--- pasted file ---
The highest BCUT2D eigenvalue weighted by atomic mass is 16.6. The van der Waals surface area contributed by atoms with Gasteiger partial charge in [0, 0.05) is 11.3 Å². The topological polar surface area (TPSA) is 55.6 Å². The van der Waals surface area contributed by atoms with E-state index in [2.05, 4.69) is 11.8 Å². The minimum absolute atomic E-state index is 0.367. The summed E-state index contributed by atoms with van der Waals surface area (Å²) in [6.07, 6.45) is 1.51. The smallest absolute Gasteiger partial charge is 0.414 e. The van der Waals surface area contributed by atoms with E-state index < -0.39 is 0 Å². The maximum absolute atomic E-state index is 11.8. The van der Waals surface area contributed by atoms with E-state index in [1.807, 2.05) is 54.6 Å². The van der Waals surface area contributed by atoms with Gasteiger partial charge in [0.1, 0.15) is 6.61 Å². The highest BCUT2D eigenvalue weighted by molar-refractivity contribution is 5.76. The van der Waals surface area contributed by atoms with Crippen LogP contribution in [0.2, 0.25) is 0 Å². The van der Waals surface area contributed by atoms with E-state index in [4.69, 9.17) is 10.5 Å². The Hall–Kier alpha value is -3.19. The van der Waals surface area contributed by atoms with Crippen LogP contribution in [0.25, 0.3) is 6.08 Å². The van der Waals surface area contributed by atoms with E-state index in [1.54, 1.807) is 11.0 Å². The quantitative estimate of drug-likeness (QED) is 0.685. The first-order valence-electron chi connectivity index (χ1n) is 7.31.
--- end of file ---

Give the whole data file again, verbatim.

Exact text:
The highest BCUT2D eigenvalue weighted by atomic mass is 16.6. The van der Waals surface area contributed by atoms with Gasteiger partial charge in [0, 0.05) is 11.3 Å². The topological polar surface area (TPSA) is 55.6 Å². The van der Waals surface area contributed by atoms with E-state index in [2.05, 4.69) is 11.8 Å². The minimum absolute atomic E-state index is 0.367. The summed E-state index contributed by atoms with van der Waals surface area (Å²) in [6.07, 6.45) is 1.51. The smallest absolute Gasteiger partial charge is 0.414 e. The van der Waals surface area contributed by atoms with E-state index < -0.39 is 0 Å². The maximum absolute atomic E-state index is 11.8. The van der Waals surface area contributed by atoms with E-state index in [1.807, 2.05) is 54.6 Å². The van der Waals surface area contributed by atoms with Gasteiger partial charge in [0.1, 0.15) is 6.61 Å². The highest BCUT2D eigenvalue weighted by molar-refractivity contribution is 5.76. The van der Waals surface area contributed by atoms with Crippen LogP contribution in [0.2, 0.25) is 0 Å². The van der Waals surface area contributed by atoms with E-state index in [4.69, 9.17) is 10.5 Å². The Hall–Kier alpha value is -3.19. The van der Waals surface area contributed by atoms with Crippen LogP contribution in [0.25, 0.3) is 6.08 Å². The van der Waals surface area contributed by atoms with E-state index in [1.54, 1.807) is 11.0 Å². The quantitative estimate of drug-likeness (QED) is 0.685. The first-order valence-electron chi connectivity index (χ1n) is 7.31.